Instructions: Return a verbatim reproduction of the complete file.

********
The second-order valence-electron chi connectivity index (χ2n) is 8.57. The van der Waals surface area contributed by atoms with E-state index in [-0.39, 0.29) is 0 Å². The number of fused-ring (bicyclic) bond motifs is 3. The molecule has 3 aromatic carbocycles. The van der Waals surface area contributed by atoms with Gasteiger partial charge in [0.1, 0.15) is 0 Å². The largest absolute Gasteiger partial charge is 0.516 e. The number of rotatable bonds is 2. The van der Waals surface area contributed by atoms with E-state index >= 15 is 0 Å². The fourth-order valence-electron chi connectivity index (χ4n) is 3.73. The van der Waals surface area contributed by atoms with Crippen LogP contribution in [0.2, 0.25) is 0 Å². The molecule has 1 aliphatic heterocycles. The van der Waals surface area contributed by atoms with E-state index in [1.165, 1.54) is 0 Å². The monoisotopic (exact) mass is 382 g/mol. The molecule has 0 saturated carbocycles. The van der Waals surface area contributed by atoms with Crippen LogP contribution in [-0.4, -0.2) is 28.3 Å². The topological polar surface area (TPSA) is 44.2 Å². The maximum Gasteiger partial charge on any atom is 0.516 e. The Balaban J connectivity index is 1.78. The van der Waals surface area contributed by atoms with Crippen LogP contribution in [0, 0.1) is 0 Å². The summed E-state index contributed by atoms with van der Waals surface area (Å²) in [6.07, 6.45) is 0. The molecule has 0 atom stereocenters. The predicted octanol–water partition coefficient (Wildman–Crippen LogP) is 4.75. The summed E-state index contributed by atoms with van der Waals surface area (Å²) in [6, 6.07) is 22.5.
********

The second-order valence-electron chi connectivity index (χ2n) is 8.57. The van der Waals surface area contributed by atoms with E-state index in [-0.39, 0.29) is 0 Å². The number of fused-ring (bicyclic) bond motifs is 3. The molecule has 3 aromatic carbocycles. The van der Waals surface area contributed by atoms with Gasteiger partial charge in [0.1, 0.15) is 0 Å². The largest absolute Gasteiger partial charge is 0.516 e. The number of rotatable bonds is 2. The van der Waals surface area contributed by atoms with E-state index >= 15 is 0 Å². The fourth-order valence-electron chi connectivity index (χ4n) is 3.73. The van der Waals surface area contributed by atoms with Crippen LogP contribution in [0.2, 0.25) is 0 Å². The molecule has 1 aliphatic heterocycles. The van der Waals surface area contributed by atoms with E-state index in [1.165, 1.54) is 0 Å². The monoisotopic (exact) mass is 382 g/mol. The molecule has 0 saturated carbocycles. The van der Waals surface area contributed by atoms with Crippen LogP contribution in [-0.4, -0.2) is 28.3 Å². The topological polar surface area (TPSA) is 44.2 Å². The maximum Gasteiger partial charge on any atom is 0.516 e. The Balaban J connectivity index is 1.78. The van der Waals surface area contributed by atoms with Crippen LogP contribution in [0, 0.1) is 0 Å². The summed E-state index contributed by atoms with van der Waals surface area (Å²) in [6.07, 6.45) is 0. The molecule has 0 atom stereocenters. The predicted octanol–water partition coefficient (Wildman–Crippen LogP) is 4.75. The summed E-state index contributed by atoms with van der Waals surface area (Å²) in [6, 6.07) is 22.5.